Does writer’s block exist?
Prolific writer and marketing guru Seth Godin doesn’t think so. And I agree with him.
On a recent episode of The Moment with Brian Koppelman, Seth explained why he doesn’t believe in Writer’s Block (the quote is from around 19:45):
Writer’s block is merely the combination of two things: one, bad habits someone else who is not on the journey is going say to you. When those two things combine in your head, it’s easier to be paralyzed – it’s easier to do nothing.
Or, in other words, writer’s block is an excuse we’ve invented to explain why we’re not writing. Ultimately, it comes down to fear.
Later, in the discussion, Seth and podcast host Brian Koppelman (a writer, producer, and generally creative guy) have an intellectual argument about whether writer’s block really exists. Is it just a pressure of not manifesting this thing we want to create? Is it a feeling of letting ourselves down? And how do we barrel through and get to the other side? Is being a stuck writer better than someone who writes something they aren’t proud of? And how do we get through our insecurities and create while battling our insecurities?
If you have an hour, this episode is filled with gems from experienced writers who know how to create worthwhile and successful art. I’ve embedded it below, but you can listen to the entire episode on Stitcher.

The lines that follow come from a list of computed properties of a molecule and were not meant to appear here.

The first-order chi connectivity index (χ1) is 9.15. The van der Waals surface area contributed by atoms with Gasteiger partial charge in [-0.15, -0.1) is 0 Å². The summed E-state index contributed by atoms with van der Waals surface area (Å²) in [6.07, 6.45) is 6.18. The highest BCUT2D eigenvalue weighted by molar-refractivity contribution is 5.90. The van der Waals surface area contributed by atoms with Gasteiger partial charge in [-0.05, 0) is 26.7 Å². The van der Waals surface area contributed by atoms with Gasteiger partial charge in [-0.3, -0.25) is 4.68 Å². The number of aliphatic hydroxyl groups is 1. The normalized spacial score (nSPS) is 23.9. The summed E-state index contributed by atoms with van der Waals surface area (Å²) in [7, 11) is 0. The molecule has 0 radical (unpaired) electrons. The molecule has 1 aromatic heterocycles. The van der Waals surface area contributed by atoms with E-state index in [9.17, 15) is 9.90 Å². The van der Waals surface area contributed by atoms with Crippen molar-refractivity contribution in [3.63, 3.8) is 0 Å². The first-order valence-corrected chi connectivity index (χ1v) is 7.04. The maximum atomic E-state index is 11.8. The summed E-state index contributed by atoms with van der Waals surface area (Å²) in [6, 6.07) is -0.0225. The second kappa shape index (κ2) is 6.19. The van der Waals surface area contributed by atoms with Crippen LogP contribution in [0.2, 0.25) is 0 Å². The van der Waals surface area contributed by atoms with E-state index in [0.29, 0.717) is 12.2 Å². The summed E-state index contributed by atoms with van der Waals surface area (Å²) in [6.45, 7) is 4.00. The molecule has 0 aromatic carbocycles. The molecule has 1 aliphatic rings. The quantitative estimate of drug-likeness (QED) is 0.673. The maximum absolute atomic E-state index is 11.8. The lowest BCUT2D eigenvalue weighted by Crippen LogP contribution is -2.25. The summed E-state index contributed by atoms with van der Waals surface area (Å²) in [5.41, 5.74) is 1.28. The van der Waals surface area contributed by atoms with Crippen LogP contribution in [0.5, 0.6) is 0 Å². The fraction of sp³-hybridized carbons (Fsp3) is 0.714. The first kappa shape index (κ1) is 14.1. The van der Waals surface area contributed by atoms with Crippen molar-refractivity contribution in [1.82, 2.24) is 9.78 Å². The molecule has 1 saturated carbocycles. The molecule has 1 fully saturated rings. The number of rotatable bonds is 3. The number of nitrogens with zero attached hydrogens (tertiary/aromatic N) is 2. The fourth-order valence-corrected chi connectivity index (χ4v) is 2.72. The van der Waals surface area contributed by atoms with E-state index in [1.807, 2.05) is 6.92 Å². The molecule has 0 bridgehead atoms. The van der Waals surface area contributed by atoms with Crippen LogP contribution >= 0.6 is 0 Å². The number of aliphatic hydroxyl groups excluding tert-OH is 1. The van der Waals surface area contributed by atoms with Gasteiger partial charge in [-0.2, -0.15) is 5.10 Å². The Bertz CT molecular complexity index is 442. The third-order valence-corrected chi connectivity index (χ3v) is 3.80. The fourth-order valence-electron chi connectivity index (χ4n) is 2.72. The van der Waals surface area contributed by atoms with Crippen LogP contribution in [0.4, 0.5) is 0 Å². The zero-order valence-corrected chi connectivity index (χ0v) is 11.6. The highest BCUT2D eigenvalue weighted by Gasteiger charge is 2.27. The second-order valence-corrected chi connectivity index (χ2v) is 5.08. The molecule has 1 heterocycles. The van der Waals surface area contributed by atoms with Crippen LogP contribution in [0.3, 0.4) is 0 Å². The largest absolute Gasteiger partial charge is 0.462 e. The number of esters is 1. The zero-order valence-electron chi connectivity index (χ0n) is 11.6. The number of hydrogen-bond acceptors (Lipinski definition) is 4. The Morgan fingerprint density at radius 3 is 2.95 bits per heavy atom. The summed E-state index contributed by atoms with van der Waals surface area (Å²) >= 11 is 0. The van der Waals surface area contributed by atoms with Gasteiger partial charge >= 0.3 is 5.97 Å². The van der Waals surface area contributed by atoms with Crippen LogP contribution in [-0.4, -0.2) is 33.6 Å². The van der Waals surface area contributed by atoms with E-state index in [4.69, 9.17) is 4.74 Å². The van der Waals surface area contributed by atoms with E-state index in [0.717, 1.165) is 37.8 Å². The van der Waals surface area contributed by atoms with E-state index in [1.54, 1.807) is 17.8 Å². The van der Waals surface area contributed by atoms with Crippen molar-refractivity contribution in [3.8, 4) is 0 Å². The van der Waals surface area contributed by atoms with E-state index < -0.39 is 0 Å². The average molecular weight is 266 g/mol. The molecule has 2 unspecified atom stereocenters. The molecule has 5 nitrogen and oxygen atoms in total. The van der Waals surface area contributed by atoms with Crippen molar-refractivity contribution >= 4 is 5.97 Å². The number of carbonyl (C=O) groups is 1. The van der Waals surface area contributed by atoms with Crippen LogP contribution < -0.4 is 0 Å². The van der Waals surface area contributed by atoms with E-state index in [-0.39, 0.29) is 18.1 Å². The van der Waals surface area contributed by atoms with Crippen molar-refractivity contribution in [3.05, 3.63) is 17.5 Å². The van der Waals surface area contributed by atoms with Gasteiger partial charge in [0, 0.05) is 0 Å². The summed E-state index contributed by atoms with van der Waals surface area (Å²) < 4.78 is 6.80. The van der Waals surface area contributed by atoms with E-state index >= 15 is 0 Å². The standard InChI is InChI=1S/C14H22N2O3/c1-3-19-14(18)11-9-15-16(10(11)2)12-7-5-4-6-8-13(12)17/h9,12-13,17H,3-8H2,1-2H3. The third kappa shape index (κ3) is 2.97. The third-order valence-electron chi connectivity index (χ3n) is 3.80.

Here’s the entire episode description:
Back for his third appearance on the show, New York Times best-selling author and entrepreneur Seth Godin joins Brian this week to talk about his upcoming book, What Does It Sound Like When You Change Your Mind? (3:00). You can preorder Seth’s book by clicking here. To start things off, Seth and Brian discuss the concept of “certainty” in creation (11:00), whether writer’s block really exists (20:00), and why Seth used to ask the question “How many gas stations are there in the United States?” when interviewing potential employees (36:00). The two also reflect on different artists and how they approached their work (40:00) and why fear is a signal that you’re doing something right (54:00).
Source: The Moment with Brian Koppelman on Stitcher, Slate, or iTunes
Photo by Bjorn Amundsen via Slate